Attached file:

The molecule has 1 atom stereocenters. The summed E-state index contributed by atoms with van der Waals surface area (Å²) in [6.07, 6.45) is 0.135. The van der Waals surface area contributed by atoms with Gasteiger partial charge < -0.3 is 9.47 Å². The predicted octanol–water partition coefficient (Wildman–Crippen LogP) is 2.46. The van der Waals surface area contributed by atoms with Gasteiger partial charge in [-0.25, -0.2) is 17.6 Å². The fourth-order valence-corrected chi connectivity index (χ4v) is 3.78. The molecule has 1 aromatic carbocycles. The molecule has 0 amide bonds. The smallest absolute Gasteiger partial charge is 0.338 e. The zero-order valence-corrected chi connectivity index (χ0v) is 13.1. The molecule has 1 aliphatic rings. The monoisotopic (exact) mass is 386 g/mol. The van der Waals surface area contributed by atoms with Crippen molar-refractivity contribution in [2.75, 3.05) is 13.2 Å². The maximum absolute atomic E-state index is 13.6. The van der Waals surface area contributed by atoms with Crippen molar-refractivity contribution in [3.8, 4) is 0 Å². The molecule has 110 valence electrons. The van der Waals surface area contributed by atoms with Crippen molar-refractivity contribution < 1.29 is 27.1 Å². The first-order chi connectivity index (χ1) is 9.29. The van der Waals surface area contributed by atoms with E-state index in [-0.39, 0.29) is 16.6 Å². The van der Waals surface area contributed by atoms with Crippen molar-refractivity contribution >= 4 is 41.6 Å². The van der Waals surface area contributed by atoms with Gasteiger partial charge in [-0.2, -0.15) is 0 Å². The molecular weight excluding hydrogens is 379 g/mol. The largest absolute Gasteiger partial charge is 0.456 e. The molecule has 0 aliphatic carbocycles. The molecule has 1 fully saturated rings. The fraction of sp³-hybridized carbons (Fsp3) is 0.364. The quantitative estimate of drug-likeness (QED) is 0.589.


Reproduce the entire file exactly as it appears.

The molecule has 1 atom stereocenters. The summed E-state index contributed by atoms with van der Waals surface area (Å²) in [6.07, 6.45) is 0.135. The van der Waals surface area contributed by atoms with Gasteiger partial charge < -0.3 is 9.47 Å². The predicted octanol–water partition coefficient (Wildman–Crippen LogP) is 2.46. The van der Waals surface area contributed by atoms with Gasteiger partial charge in [-0.25, -0.2) is 17.6 Å². The fourth-order valence-corrected chi connectivity index (χ4v) is 3.78. The molecule has 1 aromatic carbocycles. The molecule has 0 amide bonds. The smallest absolute Gasteiger partial charge is 0.338 e. The zero-order valence-corrected chi connectivity index (χ0v) is 13.1. The molecule has 1 aliphatic rings. The monoisotopic (exact) mass is 386 g/mol. The van der Waals surface area contributed by atoms with Crippen molar-refractivity contribution in [2.75, 3.05) is 13.2 Å². The maximum absolute atomic E-state index is 13.6. The van der Waals surface area contributed by atoms with Crippen molar-refractivity contribution in [3.8, 4) is 0 Å². The molecule has 110 valence electrons. The van der Waals surface area contributed by atoms with Crippen molar-refractivity contribution < 1.29 is 27.1 Å². The first-order chi connectivity index (χ1) is 9.29. The van der Waals surface area contributed by atoms with E-state index in [-0.39, 0.29) is 16.6 Å². The van der Waals surface area contributed by atoms with Crippen molar-refractivity contribution >= 4 is 41.6 Å². The van der Waals surface area contributed by atoms with Gasteiger partial charge in [-0.2, -0.15) is 0 Å². The molecular weight excluding hydrogens is 379 g/mol. The largest absolute Gasteiger partial charge is 0.456 e. The molecule has 0 aliphatic carbocycles. The molecule has 1 fully saturated rings. The fraction of sp³-hybridized carbons (Fsp3) is 0.364. The quantitative estimate of drug-likeness (QED) is 0.589.